A series we would want to forget
The recently concluded three-match test series between the West Indies and England can best be branded the series we would want to forget. If anything the series showed that it is not only the West Indies and Pakistan amongst long standing test cricket teams that are not worthy of serious recognition by the international cricket community given their unpredictability. We can just as easily add England to that grouping.
For many of the cricket connoisseurs the aforementioned trio have shown a penchant for disappointing cricket. For the most part when any of them is playing the outcome depends on which of their respective turns up on the day of the competition. In every sense, literally anything can be expected to happen.
Snatching defeat from victory
Had there not been so much money invested in the most recent series between the West Indies and England; had there not been so many sport-loving enthusiastic supporters of the England team following them in the Caribbean, the entire series might otherwise have been considered at best, farcical.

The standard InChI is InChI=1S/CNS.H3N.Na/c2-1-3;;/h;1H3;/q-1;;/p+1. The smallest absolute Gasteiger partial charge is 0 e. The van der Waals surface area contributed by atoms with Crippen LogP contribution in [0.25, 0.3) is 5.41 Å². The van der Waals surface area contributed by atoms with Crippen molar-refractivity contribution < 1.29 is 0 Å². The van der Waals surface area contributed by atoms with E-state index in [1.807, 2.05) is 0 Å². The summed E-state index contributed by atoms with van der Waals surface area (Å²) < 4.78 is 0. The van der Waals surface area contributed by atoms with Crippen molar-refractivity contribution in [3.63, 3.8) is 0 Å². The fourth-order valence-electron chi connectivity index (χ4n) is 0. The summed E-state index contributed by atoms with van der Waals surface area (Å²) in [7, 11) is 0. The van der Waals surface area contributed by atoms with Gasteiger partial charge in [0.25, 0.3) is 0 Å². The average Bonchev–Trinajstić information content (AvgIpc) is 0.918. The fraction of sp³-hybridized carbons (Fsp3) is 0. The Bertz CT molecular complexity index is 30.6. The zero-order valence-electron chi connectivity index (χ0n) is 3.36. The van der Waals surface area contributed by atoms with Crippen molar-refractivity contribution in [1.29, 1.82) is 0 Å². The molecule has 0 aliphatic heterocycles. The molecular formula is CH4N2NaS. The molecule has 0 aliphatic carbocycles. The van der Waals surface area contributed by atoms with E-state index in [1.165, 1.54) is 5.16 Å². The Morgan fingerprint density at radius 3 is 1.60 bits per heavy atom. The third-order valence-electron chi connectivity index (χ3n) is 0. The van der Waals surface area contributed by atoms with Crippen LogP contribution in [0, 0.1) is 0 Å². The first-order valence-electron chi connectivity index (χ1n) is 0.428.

The first test was almost hilarious with both teams showing just how much they are not worthy of being considered for higher ranking in the international cricket circles.
In the second test played in Grenada the West Indies certainly showed just how good they are at disappointing home fans by snatching defeat from the jaws of victory.
Not to be outdone however, England used the third test match played in Barbados (Little England) to show that not only the West Indies can do that. They can most certainly return the favour by losing in grand style, just three days.
Patrons must have wondered why they even bothered to purchase season tickets.
For the visitors the jaunt w as a grand vacation with or without cricket being played.